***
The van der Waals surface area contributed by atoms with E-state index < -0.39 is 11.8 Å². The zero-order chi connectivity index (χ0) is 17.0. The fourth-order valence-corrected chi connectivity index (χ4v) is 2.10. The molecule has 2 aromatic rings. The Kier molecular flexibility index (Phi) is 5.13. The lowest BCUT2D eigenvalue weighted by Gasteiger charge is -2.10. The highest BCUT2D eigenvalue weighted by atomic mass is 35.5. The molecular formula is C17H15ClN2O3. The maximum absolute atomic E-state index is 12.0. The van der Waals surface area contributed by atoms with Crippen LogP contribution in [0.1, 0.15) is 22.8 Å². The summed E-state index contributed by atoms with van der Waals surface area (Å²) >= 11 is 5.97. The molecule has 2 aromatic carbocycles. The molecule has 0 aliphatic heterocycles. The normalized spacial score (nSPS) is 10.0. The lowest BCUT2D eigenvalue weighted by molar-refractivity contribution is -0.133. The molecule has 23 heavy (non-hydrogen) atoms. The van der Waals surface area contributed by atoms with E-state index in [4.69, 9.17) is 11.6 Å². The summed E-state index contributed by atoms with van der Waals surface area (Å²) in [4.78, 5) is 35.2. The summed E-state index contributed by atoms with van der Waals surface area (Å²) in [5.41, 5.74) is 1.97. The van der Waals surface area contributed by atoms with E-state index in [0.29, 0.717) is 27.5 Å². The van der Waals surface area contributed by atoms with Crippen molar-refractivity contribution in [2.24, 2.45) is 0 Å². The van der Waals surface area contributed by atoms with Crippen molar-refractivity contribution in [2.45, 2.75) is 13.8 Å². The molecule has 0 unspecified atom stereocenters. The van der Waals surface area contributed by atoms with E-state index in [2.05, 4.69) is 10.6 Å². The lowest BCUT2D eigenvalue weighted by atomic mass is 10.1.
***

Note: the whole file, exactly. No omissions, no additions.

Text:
The van der Waals surface area contributed by atoms with E-state index < -0.39 is 11.8 Å². The zero-order chi connectivity index (χ0) is 17.0. The fourth-order valence-corrected chi connectivity index (χ4v) is 2.10. The molecule has 2 aromatic rings. The Kier molecular flexibility index (Phi) is 5.13. The lowest BCUT2D eigenvalue weighted by Gasteiger charge is -2.10. The highest BCUT2D eigenvalue weighted by atomic mass is 35.5. The molecular formula is C17H15ClN2O3. The maximum absolute atomic E-state index is 12.0. The van der Waals surface area contributed by atoms with Crippen LogP contribution in [0.1, 0.15) is 22.8 Å². The summed E-state index contributed by atoms with van der Waals surface area (Å²) >= 11 is 5.97. The molecule has 2 aromatic carbocycles. The molecule has 0 aliphatic heterocycles. The normalized spacial score (nSPS) is 10.0. The lowest BCUT2D eigenvalue weighted by molar-refractivity contribution is -0.133. The molecule has 23 heavy (non-hydrogen) atoms. The van der Waals surface area contributed by atoms with E-state index in [4.69, 9.17) is 11.6 Å². The summed E-state index contributed by atoms with van der Waals surface area (Å²) in [4.78, 5) is 35.2. The summed E-state index contributed by atoms with van der Waals surface area (Å²) in [5.41, 5.74) is 1.97. The van der Waals surface area contributed by atoms with E-state index in [0.29, 0.717) is 27.5 Å². The van der Waals surface area contributed by atoms with Crippen molar-refractivity contribution in [2.24, 2.45) is 0 Å². The van der Waals surface area contributed by atoms with Crippen molar-refractivity contribution in [2.45, 2.75) is 13.8 Å². The molecule has 0 unspecified atom stereocenters. The van der Waals surface area contributed by atoms with E-state index in [2.05, 4.69) is 10.6 Å². The lowest BCUT2D eigenvalue weighted by atomic mass is 10.1.